On 20th June 2012 we were informed by NatWest bank that there were some technical issues with bankline and they would keep in contact to make sure that any disruption to our service was minimal. At this time we had managed to make our usual Wednesday payroll and all contractors had been paid. We could see our statements and all seemed pretty normal. The following day there was a problem, we could not see our bank statements but we could input and upload batch payments to our system, we could also see CHAPS payments arriving but not the more often used Faster Payments. We did a test where we sent £20 to one of our staff and requested that they sent it back. They confirmed receipt of the £20 but we couldn’t in fact see it on our payment summary as being returned to us. Following this, in the knowledge that payments were being received, we paid our usual contractors on Thursday night for clearance in their accounts Friday morning.
On Friday morning we could not see our bank statements OR a Payment Summary so we could not see whether anyone had been paid. We received a letter from NatWest at 9am on Friday informing us that the expectation was that payments would be made that day, an extract of that letter is below:
The phone system was in meltdown at this time, most of our workers are paid by 9am every Friday as they have become accustomed over the last 12 years. We knew we had sent half of the payments on Thursday and were processing Friday’s payments on the basis that we expected to have been paid by our clients. We had informed NatWest of this action and expected them to make good any payments made without a valid receipt.
We completed the payroll process for Friday by 10am, the delay being caused by the need to respond to all the incoming calls, all payments had been uploaded to the bank and authorised. Not having access to our bank statement OR the payment summary we had no idea who had been paid and who had not, nor did we know which clients had paid us and which had not.
The calls coming into the office were constant and we heard tales of people not being able to top up their electricity meters as they rely on their weekly wage to fund them through the following week, some people only had a few pence on their meters. Other people had mortgage payments not made, some couldn’t pay their rent, others didn’t have enough food in the house to see them through the weekend. All the staff could do was repeat the information we had been given by Natwest; that we expected all payments to be cleared by the end of the day as was stated in the above letter. We closed after 7pm.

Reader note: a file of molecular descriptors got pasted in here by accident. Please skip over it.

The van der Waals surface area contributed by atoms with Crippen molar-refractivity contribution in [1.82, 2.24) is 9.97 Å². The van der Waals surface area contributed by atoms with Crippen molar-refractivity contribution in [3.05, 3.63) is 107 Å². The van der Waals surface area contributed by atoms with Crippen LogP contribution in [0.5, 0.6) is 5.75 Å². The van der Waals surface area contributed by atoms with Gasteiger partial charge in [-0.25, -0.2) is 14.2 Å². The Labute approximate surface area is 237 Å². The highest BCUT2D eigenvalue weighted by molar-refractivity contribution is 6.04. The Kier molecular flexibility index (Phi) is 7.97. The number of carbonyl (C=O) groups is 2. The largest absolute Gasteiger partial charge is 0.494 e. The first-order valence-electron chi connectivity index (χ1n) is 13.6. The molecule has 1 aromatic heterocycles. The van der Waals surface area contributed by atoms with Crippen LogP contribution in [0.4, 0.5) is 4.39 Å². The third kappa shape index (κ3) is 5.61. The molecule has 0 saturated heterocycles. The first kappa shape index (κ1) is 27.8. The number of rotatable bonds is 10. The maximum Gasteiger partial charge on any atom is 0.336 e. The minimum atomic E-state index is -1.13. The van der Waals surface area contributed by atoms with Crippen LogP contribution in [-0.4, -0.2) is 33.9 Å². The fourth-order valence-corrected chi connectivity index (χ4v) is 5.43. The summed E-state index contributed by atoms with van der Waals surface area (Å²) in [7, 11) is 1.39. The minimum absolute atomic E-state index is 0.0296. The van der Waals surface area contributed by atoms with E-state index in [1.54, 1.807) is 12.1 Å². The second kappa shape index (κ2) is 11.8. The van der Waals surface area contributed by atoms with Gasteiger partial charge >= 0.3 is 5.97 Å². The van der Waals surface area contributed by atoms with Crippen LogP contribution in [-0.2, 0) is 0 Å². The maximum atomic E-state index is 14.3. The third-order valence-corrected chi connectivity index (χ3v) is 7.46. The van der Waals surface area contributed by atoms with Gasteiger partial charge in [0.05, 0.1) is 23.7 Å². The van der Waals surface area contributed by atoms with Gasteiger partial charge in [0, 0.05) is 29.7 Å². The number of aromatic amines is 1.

Work was done over the weekend to try and establish who had been paid, if anyone.
On Monday morning it was clear that a very large number of contractors had not been paid as was expected over the weekend and they were understandably angry, distressed, disbelieving and any other number of adjectives you can imagine to describe a person at the end of their tether.
By 9.30am we had discovered that anyone paid on Friday for clearance on Friday had actually received their money, but all of the people paid on Thursday, around half of our entire workforce had not been paid at all, the payments made as Faster Payment (the majority) were showing as expired and nothing was on the bank statement. The single CHAPS payment we had made on Thursday had in fact cleared. It was us who informed the bank of this scenario and it was conveyed to them that we needed to make these payments again, immediately.
We were told in no uncertain terms not to do this, and to wait for further instruction. So we waited, responding to the incoming calls by explaining what has happened, specifically that if we had tried to pay you on Thursday you had not been paid yet. The anger and distress felt by these people was on a level never experienced before. Most seemed to disbelieve our explanation as we had assured them on Friday by phone, text and in some cases email that we expected them to be paid on Friday.
Many had gone without a decent meal all weekend, some had run out of electricity in their homes, one man slept on the streets of Glasgow after being evicted from his B&B, and still the calls were coming.
We were then called by our Relationship manager and informed that all payments made on Thursday would be made on Tuesday, the following day. After much argument about how unacceptable the situation was, informing him of the situation of some of our workers it was no good, if we were to pay all of these people today, knowing they would receive their money today and thus relieving them of their hardship we were told that if we do that the payments would be made again on Tuesday and NatWest would not cover the loss which we now know to have been well in excess of £300,000.
Shortly after 1pm we received another letter stating that the expectation was that the payments would be credited on Tuesday, an extract is below:
In the meantime our Director, Ken Taylor, having left a comment on the BBC’s “have-your-say” page received a number of calls from BBC staff. He was on The World at One on Radio 4, the same clip was repeated on News Programmes on Radio 5 and later that day a Camera Crew turned up and he was interviewed for the BBC Six O’Clock News which was later repeated at 10 O’clock. We continued the day until gone 7 trying to convey the situation to our workers, and helping where we could.
Checking the bank statement at 20 past Midnight we still couldn’t see these payments being made but by 6am they were there, all of Thursdays payments being released 5 days late and all “Timestamped” 00:00, which we know not to be accurate.
So that is the story of the worst crisis in the history of Bar 2, a problem caused solely by a process undertaken by RBS / Natwest and likened by Mr Stephen Hester to poor weather causing a delay to an aircraft. Really?